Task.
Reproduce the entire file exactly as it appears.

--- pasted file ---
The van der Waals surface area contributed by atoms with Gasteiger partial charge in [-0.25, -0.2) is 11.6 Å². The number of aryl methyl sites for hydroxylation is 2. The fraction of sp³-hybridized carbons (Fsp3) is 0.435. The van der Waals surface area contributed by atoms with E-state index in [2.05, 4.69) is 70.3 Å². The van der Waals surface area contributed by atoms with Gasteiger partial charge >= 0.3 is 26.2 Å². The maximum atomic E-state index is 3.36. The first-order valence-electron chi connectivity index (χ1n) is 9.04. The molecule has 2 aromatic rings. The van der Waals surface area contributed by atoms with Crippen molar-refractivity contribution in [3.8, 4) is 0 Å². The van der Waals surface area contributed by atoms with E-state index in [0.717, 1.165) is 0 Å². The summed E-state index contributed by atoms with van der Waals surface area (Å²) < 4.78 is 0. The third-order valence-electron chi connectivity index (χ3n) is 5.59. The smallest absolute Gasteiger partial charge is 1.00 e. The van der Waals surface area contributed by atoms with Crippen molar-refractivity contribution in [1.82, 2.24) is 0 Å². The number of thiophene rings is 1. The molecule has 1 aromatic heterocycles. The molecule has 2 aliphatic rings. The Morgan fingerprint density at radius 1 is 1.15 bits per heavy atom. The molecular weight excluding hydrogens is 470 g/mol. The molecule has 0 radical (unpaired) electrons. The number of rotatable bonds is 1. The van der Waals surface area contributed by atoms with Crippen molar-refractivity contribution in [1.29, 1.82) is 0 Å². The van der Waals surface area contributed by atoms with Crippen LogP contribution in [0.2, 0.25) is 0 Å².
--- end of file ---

The van der Waals surface area contributed by atoms with Gasteiger partial charge in [-0.25, -0.2) is 11.6 Å². The number of aryl methyl sites for hydroxylation is 2. The fraction of sp³-hybridized carbons (Fsp3) is 0.435. The van der Waals surface area contributed by atoms with E-state index in [2.05, 4.69) is 70.3 Å². The van der Waals surface area contributed by atoms with Gasteiger partial charge >= 0.3 is 26.2 Å². The maximum atomic E-state index is 3.36. The first-order valence-electron chi connectivity index (χ1n) is 9.04. The molecule has 2 aromatic rings. The van der Waals surface area contributed by atoms with Crippen molar-refractivity contribution in [3.8, 4) is 0 Å². The van der Waals surface area contributed by atoms with E-state index in [0.717, 1.165) is 0 Å². The summed E-state index contributed by atoms with van der Waals surface area (Å²) < 4.78 is 0. The third-order valence-electron chi connectivity index (χ3n) is 5.59. The smallest absolute Gasteiger partial charge is 1.00 e. The van der Waals surface area contributed by atoms with Crippen molar-refractivity contribution in [1.82, 2.24) is 0 Å². The number of thiophene rings is 1. The molecule has 1 aromatic heterocycles. The molecule has 2 aliphatic rings. The Morgan fingerprint density at radius 1 is 1.15 bits per heavy atom. The molecular weight excluding hydrogens is 470 g/mol. The molecule has 0 radical (unpaired) electrons. The number of rotatable bonds is 1. The van der Waals surface area contributed by atoms with Crippen molar-refractivity contribution in [1.29, 1.82) is 0 Å². The van der Waals surface area contributed by atoms with Crippen LogP contribution in [0.2, 0.25) is 0 Å².